Ravichandran says many CISOs aren't competent to analyze big data, profile an individual using data or secure data they've taken.

"Some of the biggest scams occurred following faulty analysis, and worse, analysts and fraudsters colluding," he says.

Fraud Detection Architecture

Apollo is also built for data handling, reports and case management. Its architecture revolves around data sourcing, business models and outcomes for investigations.

As a first step, data's sourced from multiple applications around the frequency of real-time, daily, monthly and ad hoc feeds and resilience to feed discrepancies with an alerting mechanism is developed.

The second step involves business models with rules written around 350 models across modules, while prescribing detection logic around rule-based and ML models and scoring for prioritizing investigation.

The third step involves workflow-driven task allocation and tracking to closure, creating role-based dashboards and reports across browsers and handhelds; incidents are sent to GRC platforms for aggregate view.

"We've used Hadoop and Machine Learning tools in big data to source data and analyze it to provide a mechanism for detecting control failures and performing process control testing based on the number of incidents identified for a specific risk," Guha says.

Ravichandran agrees: "Anomalies are detected by studying transaction patterns over time; deviations are flagged and investigated."

Value Proposition

Experts do not recall any major success with the existing analytical tools. However, Sriram says, "Any model succeeds if it adapts to dynamic situations, is agnostic to open source/licensed software tools and allows for manual review of exceptions in real-time."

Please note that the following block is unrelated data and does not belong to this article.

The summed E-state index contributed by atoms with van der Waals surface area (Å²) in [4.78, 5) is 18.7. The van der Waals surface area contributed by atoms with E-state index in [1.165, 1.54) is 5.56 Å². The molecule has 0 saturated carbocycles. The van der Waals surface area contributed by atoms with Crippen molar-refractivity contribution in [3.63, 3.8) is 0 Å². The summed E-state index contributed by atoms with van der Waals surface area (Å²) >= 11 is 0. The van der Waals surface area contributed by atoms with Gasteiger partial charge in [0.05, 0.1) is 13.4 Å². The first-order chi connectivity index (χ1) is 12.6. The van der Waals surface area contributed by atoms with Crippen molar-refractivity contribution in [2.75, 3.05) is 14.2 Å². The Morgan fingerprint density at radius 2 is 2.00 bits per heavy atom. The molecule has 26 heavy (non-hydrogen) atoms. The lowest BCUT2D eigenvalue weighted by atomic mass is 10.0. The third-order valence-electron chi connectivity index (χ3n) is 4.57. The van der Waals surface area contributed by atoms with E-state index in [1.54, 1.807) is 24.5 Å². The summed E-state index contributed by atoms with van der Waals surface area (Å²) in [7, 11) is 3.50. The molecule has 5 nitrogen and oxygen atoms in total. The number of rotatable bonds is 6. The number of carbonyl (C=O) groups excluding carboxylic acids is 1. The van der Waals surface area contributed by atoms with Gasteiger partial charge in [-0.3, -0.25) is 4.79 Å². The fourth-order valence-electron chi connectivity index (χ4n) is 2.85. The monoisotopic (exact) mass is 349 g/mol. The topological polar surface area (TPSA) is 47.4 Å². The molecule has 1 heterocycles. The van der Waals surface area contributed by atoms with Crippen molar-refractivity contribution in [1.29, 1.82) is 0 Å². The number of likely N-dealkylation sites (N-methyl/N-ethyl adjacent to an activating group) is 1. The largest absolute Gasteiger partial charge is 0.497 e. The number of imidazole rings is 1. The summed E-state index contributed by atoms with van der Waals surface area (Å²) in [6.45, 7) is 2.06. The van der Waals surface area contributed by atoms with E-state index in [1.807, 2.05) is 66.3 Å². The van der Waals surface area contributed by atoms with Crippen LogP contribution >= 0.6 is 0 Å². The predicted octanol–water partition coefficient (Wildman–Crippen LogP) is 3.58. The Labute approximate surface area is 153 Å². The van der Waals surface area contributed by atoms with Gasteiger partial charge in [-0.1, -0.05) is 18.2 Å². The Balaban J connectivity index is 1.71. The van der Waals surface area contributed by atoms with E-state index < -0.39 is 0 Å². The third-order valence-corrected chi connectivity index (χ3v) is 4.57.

"The issue would be when the open source tools are not integrated with in-house BI tools to detect and analyze data," he says.

Some agree this framework will drive immense benefits and promises a certain value proposition.

Jain says it will succeed if it reduces risk, enhances process efficiency, payment recovery and direct effort savings.

Some say using big data tools will enable process and systemic controls driven by analysis of incidents - redundant checks can be eliminated; enhanced intelligence through a common and consistent view of data and red-flags is ensured.

Guha says customers will see a 40 to 50 percent reduction in compliance efforts as the focus shifts from routine data management to refining detection algorithms and driving policy and systemic fixes.

Security leaders recommend a well-planned proof-of-concept initiated at a customer place that can access data owned by the corporate and acquired legally as part of its statutory requirement as a pilot.

However, Ravichandran cautions, "Investigators must remember human nature is unpredictable. Any conclusion is only a pointer; hard evidence must support action."

About the Author

Geetha Nandikotkur

Geetha Nandikotkur

Vice President - Conferences, Asia, Middle East and Africa, ISMG

Nandikotkur is an award-winning journalist with over 20 years of experience in newspapers, audiovisual media, magazines and research. She has an understanding of technology and business journalism and has moderated several roundtables and conferences, in addition to leading mentoring programs for the IT community. Prior to joining ISMG, Nandikotkur worked for 9.9 Media as a group editor for CIO & Leader, IT Next and CSO Forum.